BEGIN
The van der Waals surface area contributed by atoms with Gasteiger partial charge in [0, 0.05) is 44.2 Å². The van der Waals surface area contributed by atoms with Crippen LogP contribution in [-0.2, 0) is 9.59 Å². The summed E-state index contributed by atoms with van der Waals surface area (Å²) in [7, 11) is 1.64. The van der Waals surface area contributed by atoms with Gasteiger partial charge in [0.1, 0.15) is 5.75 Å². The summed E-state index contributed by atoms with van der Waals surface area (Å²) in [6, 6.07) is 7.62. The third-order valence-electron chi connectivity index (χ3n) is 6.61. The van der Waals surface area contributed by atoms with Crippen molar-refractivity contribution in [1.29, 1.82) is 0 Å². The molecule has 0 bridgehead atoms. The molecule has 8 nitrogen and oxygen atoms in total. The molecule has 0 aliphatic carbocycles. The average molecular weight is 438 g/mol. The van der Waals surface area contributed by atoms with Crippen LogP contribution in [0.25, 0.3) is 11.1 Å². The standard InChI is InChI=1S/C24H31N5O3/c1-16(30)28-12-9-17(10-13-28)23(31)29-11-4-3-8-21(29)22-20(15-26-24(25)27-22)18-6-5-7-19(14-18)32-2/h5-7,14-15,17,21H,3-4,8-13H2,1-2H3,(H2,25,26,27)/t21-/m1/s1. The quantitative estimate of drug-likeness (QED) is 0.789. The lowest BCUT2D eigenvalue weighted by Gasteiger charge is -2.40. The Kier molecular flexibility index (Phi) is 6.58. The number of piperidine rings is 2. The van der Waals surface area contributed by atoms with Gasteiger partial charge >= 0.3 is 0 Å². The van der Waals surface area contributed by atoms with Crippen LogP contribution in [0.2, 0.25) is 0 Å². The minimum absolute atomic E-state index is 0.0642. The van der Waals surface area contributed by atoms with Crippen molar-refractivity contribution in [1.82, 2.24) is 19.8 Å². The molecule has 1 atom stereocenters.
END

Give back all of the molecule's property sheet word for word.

The van der Waals surface area contributed by atoms with Gasteiger partial charge in [0, 0.05) is 44.2 Å². The van der Waals surface area contributed by atoms with Crippen LogP contribution in [-0.2, 0) is 9.59 Å². The summed E-state index contributed by atoms with van der Waals surface area (Å²) in [7, 11) is 1.64. The van der Waals surface area contributed by atoms with Gasteiger partial charge in [0.1, 0.15) is 5.75 Å². The summed E-state index contributed by atoms with van der Waals surface area (Å²) in [6, 6.07) is 7.62. The third-order valence-electron chi connectivity index (χ3n) is 6.61. The van der Waals surface area contributed by atoms with Crippen molar-refractivity contribution in [1.29, 1.82) is 0 Å². The molecule has 0 bridgehead atoms. The molecule has 8 nitrogen and oxygen atoms in total. The molecule has 0 aliphatic carbocycles. The average molecular weight is 438 g/mol. The van der Waals surface area contributed by atoms with Crippen LogP contribution in [0.25, 0.3) is 11.1 Å². The standard InChI is InChI=1S/C24H31N5O3/c1-16(30)28-12-9-17(10-13-28)23(31)29-11-4-3-8-21(29)22-20(15-26-24(25)27-22)18-6-5-7-19(14-18)32-2/h5-7,14-15,17,21H,3-4,8-13H2,1-2H3,(H2,25,26,27)/t21-/m1/s1. The quantitative estimate of drug-likeness (QED) is 0.789. The lowest BCUT2D eigenvalue weighted by Gasteiger charge is -2.40. The Kier molecular flexibility index (Phi) is 6.58. The number of piperidine rings is 2. The van der Waals surface area contributed by atoms with Gasteiger partial charge >= 0.3 is 0 Å². The van der Waals surface area contributed by atoms with Crippen LogP contribution in [0.2, 0.25) is 0 Å². The minimum absolute atomic E-state index is 0.0642. The van der Waals surface area contributed by atoms with Crippen molar-refractivity contribution in [1.82, 2.24) is 19.8 Å². The molecule has 1 atom stereocenters.